Cover image for Pork soda
Title:
Pork soda
Author:
Primus (Musical group), performer.
Publication Information:
New York : Interscope Records, [1993]

â„—1993
Physical Description:
1 audio disc : digital ; 4 3/4 in.
General Note:
Interscope Records: 92257-2 (on container: 7 92257-2).

Title from container.

All songs written and arranged by Primus ; lyrics by Claypool.

"The Pressman was originally released live on the album Suck on this, Caroline Records Cat. # Carol 1620."

Compact disc.

Lyrics on insert.
Language:
English
Contents:
Pork chop's little ditty -- My name is mud -- Welcome to this world -- Bob -- DMV -- The ol' diamondback sturgeon -- Nature boy -- Wounded knee -- Pork soda -- The pressman -- Mr. Krinkle -- The air is getting slippery -- Hamburger train -- Pork chop's little ditty -- Hail Santa.
UPC:
075679225726
Format :
Music CD

Available:*

Library
Call Number
Material Type
Home Location
Status
Audubon Library ROCK .P953 P Compact Disc Open Shelf
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Summary

Summary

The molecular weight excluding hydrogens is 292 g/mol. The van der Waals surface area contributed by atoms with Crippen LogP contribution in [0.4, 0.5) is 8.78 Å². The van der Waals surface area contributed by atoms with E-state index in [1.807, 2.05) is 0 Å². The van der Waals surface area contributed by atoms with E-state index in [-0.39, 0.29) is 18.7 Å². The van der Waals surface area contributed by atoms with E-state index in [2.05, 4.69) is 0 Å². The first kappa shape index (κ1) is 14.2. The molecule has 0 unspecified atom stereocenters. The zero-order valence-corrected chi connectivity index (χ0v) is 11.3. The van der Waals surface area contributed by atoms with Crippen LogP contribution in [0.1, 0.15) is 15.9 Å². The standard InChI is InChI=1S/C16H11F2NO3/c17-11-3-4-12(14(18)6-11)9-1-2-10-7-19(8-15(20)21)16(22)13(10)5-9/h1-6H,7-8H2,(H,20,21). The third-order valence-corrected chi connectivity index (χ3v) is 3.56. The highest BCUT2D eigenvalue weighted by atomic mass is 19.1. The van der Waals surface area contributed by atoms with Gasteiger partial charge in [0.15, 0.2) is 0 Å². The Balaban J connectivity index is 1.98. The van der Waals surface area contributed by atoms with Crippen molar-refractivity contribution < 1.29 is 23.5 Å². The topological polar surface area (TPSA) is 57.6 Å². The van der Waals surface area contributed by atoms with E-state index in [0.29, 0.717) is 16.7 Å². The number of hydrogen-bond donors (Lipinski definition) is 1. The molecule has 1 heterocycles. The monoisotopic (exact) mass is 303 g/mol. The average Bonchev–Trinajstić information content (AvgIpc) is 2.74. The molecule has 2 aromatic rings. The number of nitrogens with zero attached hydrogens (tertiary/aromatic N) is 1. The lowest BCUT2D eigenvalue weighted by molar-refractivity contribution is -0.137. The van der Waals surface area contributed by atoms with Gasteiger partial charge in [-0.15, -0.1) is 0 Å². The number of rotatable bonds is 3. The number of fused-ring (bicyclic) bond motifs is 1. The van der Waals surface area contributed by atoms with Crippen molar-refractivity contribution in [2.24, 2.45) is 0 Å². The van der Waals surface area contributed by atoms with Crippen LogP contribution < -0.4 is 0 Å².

Once audiences got a chance to hear Primus' instantly recognizable sound, driven by Les Claypool's bizarrely virtuosic bass riffs, their audience grew by leaps and bounds. It was enough to make their second major-label album, Pork Soda, one of the strangest records ever to debut in the Top Ten. Stylistically, it isn't much different from Sailing the Seas of Cheese, though the band does stretch out and jam more often. This can result in some overly repetitive sections, since Claypool's riffs are the basis for most of the compositions, but it also showcases the band's ever-increasing level of musicianship. Their ensemble interplay continues to grow in complexity and musicality, and that's really what fans want from a Primus record anyway. The material isn't quite as consistent as Seas of Cheese, though there are numerous high points; among them are "My Name Is Mud," on which Claypool plays his instrument like percussion, and "Mr. Krinkle," where he switches to a bowed upright bass. There are hints of lyrical darkness stripped of the band's usual goofiness (especially in the suicide lament "Bob"), but for the most part, the humor is again split between eccentric character sketches, cheery paranoia, and annoying novelties (with a slightly higher percentage of the latter than before). Still, despite occasional flaws, what makes Pork Soda a success is that the band keeps finding novel variations on their signature sound, even if they never step out of it. ~ Steve Huey


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